Last month My starter quit working and I bought another, used starter that worked, until now. As a new starter is not in the budget right now, and some days I am physically unable to hand crank, I will attempt a rebuild.
How much is a T starter like or different from a later Ford, say 30s or 40s starter? There is a local shop that has experience with them. If I can do a DIY rebuild I can at least get him to test the armatures and field coils.
If I'm fortunate enough to have good armatures and coils in both my starters, I would like to rebuild them both. If not, maybe I can swap parts to make one good starter for now and build a spare later. I have a new set of aftermarket brushes and a hardly worn set of genuine Ford brushes. I only have one starter drive and already have parts to make it good. I can handle, I think, assembly. The only part of the rebuild that worries me is the bushings. I am not equipped to pour babbitt. I have watched the available videos several times.
I done several for others using the MTFCA electrical book
No like new but got them doing the business again
Ball bearing on the brush end, Bronze bushing drive end. Put seal in the "middle bushing". It is a good to replace brush plate insulators ( good idea while bush plate out to replate it with copper). New fields with new stud and insulator. Oh and straighten the armature shaft, if armature is good. Done. Good luck Dan.
I will not say that I have ever "rebuilt a starter. However I have several times reworked one with good results. Fairly simple. Make sure the brushes are good, move smoothly, and are insulated as they need to be. I made an insulating board out of a plastic oil quart container (or was that one for the generator?).
I recently repaired my electric leaf-blower (it had eaten one of the brushes. Most electric motors are fairly simple to figure out. I had used it for nearly fifteen years. I hope to get another six to eight out of it now.
That which needs to turn? Needs to turn smoothly without much excess play where it doesn't belong. That which needs to be connected? Needs good clean (and if appropriate, soldered) connections. That which needs to be insulated? Needs to be reliably insulated. As long as you have a good armature, and good outer windings? You should be able to get something workable. Bear in mind. This is NOT the same as a proper rebuild if you can afford it. There are a few people on this site that do beautiful real rebuilds.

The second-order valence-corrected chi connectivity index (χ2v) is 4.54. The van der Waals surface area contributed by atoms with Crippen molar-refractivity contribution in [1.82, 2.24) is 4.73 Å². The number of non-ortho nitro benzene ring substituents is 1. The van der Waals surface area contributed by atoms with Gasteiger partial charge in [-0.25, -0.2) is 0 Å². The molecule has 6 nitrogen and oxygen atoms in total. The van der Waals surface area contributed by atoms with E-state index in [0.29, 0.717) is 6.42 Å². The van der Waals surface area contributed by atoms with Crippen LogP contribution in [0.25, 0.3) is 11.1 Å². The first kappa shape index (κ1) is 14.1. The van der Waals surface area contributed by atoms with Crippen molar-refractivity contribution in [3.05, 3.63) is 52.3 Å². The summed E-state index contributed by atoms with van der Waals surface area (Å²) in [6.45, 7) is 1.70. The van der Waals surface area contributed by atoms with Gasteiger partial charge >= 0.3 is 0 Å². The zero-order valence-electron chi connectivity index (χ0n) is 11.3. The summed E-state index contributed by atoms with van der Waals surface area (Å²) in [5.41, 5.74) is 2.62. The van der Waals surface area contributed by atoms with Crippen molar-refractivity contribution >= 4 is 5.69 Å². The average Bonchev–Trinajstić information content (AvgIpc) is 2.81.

WARNING WARNING Possible dumb question... When checking a starter armature, or generator armature, with an ohm meter for continuity, or hopefully the lack thereof, do I need to touch every segment on the part where the brushes run and every bar on the big part of the armature?
Hold one probe of you ohmmeter on one segment of the commutator. With the other probe, go from one segment to the next, all the way around the commutator, looking for continuity at each segment. If that checks out o.k., then put one probe on any commutator segment, and the other on the armature shaft or any steel part of the armature for that matter. You do NOT want to find continuity there.
If all of this checks out, it still does not mean that you have a good armature. Lots of other stuff can be bad, but if it fails these tests, you know you've got a bad one.
With the Ohm meter you can look for a short between the core and the winding. If you have a lot of broken winding, you can see there is an open. One or two winding with a bad contact or open you will not find a problem because the winding are connected in serial.
To really test an armature you will need a growler.
This said, my experience with the model T starters is mostly dirt, used bearings, bad (Used or stuck) brushes and bad contact between brushes and collector, a used (burned) collector. The armature can be out of center, the shaft need to be straight. The field winding need to be checked for short to the ground as you should do with the armature.
To clean the dirt.
All should be apart, Than I use paint thinner to clean out most of the dirt. After, I set all the parts in a can with water mixed with bicarbonate and make it boil for a while.
Flush with cold clear water and dry it with a hot air paint stripper.
All clean you can start the rebuild.
Tommy, you mentioned pouring babbitt. The vendors sell a ball bearing replacement for the armature end. If the bendix drive babbitt bushing is bad, a Model A wrist pin bushing is a good replacement.
I checked both my starters this morning. On the first one that was on my car when I got the car, the armature checks bad with my ohm meter, and so do the field coils. With my ohm meter both the armature and coils check ok on the second starter. Both leads from the coils to the brush holders on the "good" starter are bare and one appears to have been rubbed by the armature at some time.
I am taking the second starter to the local shop to see if he can make it work.
I also checked the brush holders and found that two brush holders were grounded to the end cover and two were not. I tried to put the end cap, with brush holders, from the "bad" starter onto the other but it wont fit. The bad starter has had a bearing installed into the cap and the armature is smaller on the end.
Who supplies armatures for T starters? I did not find them in Lang's catalog.
Do you want rewound or a used armature? Pm me. Dan
I also sell new field coils. Dan
Dan do you rewind starter armatures?
The local shop checked out my armature and coils and pronounced them good. I put some shrink wrap on the leads from the coils to the brush holders and reassembled the starter, again. It spins good on the bench with jumper cables. I hope it works when I put it back on the car. Next thing is to get the cylinder head back on. We'll know in a couple of days.
Jason: No I have them done.